To be selected as Switzerland’s chosen performer, Forrer had to win over a 20-person international jury and a panel of 100 spectators. Forrer is well-known in Switzerland after winning the third season of “The Voice of Switzerland” in 2020.

“Not only can I deliver under pressure; I also like to do it,” Forrer told SRF.

In 2020, when Eurovision was forced to cancel during the Covid pandemic, Netflix came out with a parody film called “Eurovision Song Contest: The story of Fire Saga” starring Will Ferrell and Rachel McAdams. For people stuck at home around the world – especially those in the United States who had never heard of Eurovision – the comedy was an education into the decades-old contest.

Ukrainian Verka Serduchka sings ‘Dancing Lasha Tumbai’ at the 2007 Eurovision in Finland (Keystone SDA).
What performing at EuroVision is like

Performing live for an audience of 160 million people while representing your country is no small feat.

The Swiss-Canadian singer-songwriter, Rykka, who represented Switzerland at ESC in 2016 with their original song “The Last of Our Kind,” says Eurovision is a marathon, not a sprint. The decisive voting points are awarded in the final shows, but acts start chasing votes much earlier – including at the big ESC pre-parties.

“Eurovision is about much more than the music;  it has a lot to do with the artist’s background, the audience’s relationship with the artist, and the country’s story,” explains Rykka.

“It’s about connecting personally with the audience, and there are a lot of factors that can connect the audience with the artist and the song. But you don’t really have control over the results, so as an artist, you can’t take the contest too personally.”

While touring, Rykka felt a sense of unity with other artists. “Everyone is really nice, and it’s awesome to meet people from different countries. Everyone is thrust into this crazy experience. It’s a vulnerable thing to do, and people are nervous, but artists usually connect with each other easily.”

Rykka says that Eurovision is truly a place for everyone.

“There were so many different kinds of people: quiet, loud, those who were full-time artists, and others who had a different career. There was space for a wide range of people,” Rykka says.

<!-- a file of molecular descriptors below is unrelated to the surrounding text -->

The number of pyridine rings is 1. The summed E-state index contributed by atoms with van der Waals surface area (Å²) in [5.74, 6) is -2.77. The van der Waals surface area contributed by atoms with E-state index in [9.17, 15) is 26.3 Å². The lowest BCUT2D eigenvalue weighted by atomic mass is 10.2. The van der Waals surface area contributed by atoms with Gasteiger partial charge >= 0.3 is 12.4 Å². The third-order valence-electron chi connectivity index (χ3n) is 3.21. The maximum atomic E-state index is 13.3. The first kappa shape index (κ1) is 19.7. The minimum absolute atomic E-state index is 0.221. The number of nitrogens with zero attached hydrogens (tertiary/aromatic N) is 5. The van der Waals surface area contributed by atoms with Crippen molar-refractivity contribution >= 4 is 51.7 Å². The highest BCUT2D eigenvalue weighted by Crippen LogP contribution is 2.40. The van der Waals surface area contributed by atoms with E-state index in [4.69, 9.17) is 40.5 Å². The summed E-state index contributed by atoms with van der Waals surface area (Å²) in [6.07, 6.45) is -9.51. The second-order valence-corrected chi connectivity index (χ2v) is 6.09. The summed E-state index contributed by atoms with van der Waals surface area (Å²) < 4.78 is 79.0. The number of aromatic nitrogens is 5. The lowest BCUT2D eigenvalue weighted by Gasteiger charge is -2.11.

Switzerland’s Rykka performs during the Eurovision semifinal in Sweden (Keystone SDA).
Celebration of acceptance

While Eurovision is a place for countries to celebrate their culture, it has also become an important celebration of queer identity and the LGBTQ+ community. The Contest provides a space for acceptance and celebration, especially as some competing countries are not very LGBTQ+ friendly.

Many Eurovision stars have become modern queer icons, including Austria’s Conchita Wurst, who won in 2014; the Netherlands’ Duncan Laurence, who won in 2019; and members of the Italian band Måneskin, the 2021 winners.

Despite the sense of unity and togetherness with other artists, Rykka also says Eurovision fans can be particularly vicious. Rykka received a lot of scrutiny from the audience.

“They [fans]  seem to forget that you’re a human with other humans who love you. But you sign up for that when you go on such a big stage,” Rykka says.

Eurovision 2023 is honoring Ukraine, although the country is not considered safe enough to hold the event (Credit: Eurovision).
Eurovision 2023 was slated to be in Ukraine

The 67th ESC will take place in Liverpool, with 37 nations competing. Britain has stepped in as the host country for Ukraine, which won the 2022 competition with the Kalush Orchestra.

While there may be tension between countries due to political factors, the real point of Eurovision is togetherness. Even though we may come from different countries and backgrounds, the contest focuses on one shared humanity.

And Forrer’s “Watergun” song is just that, “an appeal for peace and a hopeful future.”